- Sylvia from I-Form / Women in 3D printing
- Jake Byrne (TCD and maker educator extraordinaire who ran activities on the Maker Van at Dublin Maker)
- LEO (DCC)
- Barbara & Tara from Coder Dojo
- Orlaith from Explorium
- Aishling from Fingal County Council, and Helen and Lillian from Blanch Library
- Tara, Cheryl, Nadja, Maria, Mick and Richie from LoveLaceSpace
- Mairead from Science Gallery
- Dominic Campbell from Creative Aging International & Dublin City Council Culture Company
- Ann O’Dea from Inspirefest/Silicon Republic
- Stuart Lawn from Manorhamilton
And not forgetting all the various folks who applied to Dublin Maker festival this year, this was their first time encountering me as their contact. And it’s just as electric dealing with them as with all my other voluntary not-for-profit activities.
I’ve still many hats on from my volunteer initiatives like Coding Grace, PyLadies Dublin, GameCraft, Women Who Code Dublin and Women in Technology & Science Ireland. Via various meetings with organisations that want to get involved with these I also talk about my current role as Maker Advocate which inadvertently brings me to new conversations on Maker culture such as the amazing Analog Lab that’s in Facebook Ireland which I had a quick tour of. It’s great to see things moved along since, and I got especially excited seeing their internal events as well as their designer in residence programme. I’m also a member of a women in games group called Strawberry Collective and offered my help as Maker Advocate and see what cool things we can do.
I’m also the Maker Track captain for Startup Week Dublin, a community-driven event, and I hope to bring MADE and our maker community to be part of this week during Oct 21-25. A way to bring two communities that would benefit from each others skill sets, plus with LEO from DCC supporting it, they have many clients that are small indigenous crafting/making businesses themselves. These are but a few things that I’ve been up to since I started in April.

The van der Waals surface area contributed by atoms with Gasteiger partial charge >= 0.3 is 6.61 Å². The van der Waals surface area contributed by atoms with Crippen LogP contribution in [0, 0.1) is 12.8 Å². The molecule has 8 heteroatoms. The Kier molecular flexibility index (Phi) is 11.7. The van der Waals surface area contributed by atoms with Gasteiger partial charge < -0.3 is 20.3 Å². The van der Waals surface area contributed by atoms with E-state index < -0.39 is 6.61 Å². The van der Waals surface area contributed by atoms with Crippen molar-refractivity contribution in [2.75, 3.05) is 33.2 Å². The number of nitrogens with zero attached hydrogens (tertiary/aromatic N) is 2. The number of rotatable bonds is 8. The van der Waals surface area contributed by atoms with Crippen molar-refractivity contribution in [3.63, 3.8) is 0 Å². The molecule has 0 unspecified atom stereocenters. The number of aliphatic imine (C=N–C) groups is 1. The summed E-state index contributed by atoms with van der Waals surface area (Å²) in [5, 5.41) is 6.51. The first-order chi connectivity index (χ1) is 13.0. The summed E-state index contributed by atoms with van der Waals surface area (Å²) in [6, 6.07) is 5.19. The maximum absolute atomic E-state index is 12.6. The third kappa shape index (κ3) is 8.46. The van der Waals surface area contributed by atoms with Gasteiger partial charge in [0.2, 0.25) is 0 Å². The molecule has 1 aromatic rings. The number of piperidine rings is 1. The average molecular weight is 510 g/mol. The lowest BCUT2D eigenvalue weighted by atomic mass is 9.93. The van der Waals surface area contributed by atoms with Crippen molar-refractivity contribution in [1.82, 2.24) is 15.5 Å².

Recently I went to Lough Boora with other creatives from all sectors, it was sort of an unconference, and it was people I knew from my various diversity in tech events and attending conferences like Inspirefest and workshops like PiCademy. The dots are all connecting between my past, present and future. I hope that I can use my existing connections and bring that to the table and link up with new ones, and the end result will hopefully a series of social outreach/impact events as part of MADE in the coming months.
Juggling calls, meetings and some little bit of travelling has been great so far, part of the project brings me and MADE closer to reaching under-represented communities and hard to reach areas with huge thanks to Dublin City Council Public Libraries partnering with Dublin Maker and recently launched a Maker Van at Dublin Maker this year. This was converted from one of their mobile library/learning vans.
Now what are my next steps, you might wonder?
I plan on getting a series of events as part of MADE working with many of the folks I mentioned above. I’m also looking into having a documentary produced about MADE, producing a series of podcasts, find a digital way to easily connect various makers, groups, organisations, institutions, companies, learn more about evaluation, meet all the stakeholders. Plus I will need to look into and researching more about fundraising, and plan on how to realise as many items on the bucket list that went into the application for the Science Foundation Ireland funding from now till 2020. Oh, and I have started thinking about Dublin Maker 2020 which is going to be back next July and hopefully at Merrion Square.
I’m still open for ideas, conversations, and collaborations for MADE, if you have any questions/feedback, you can contact me at firstname.lastname@example.org.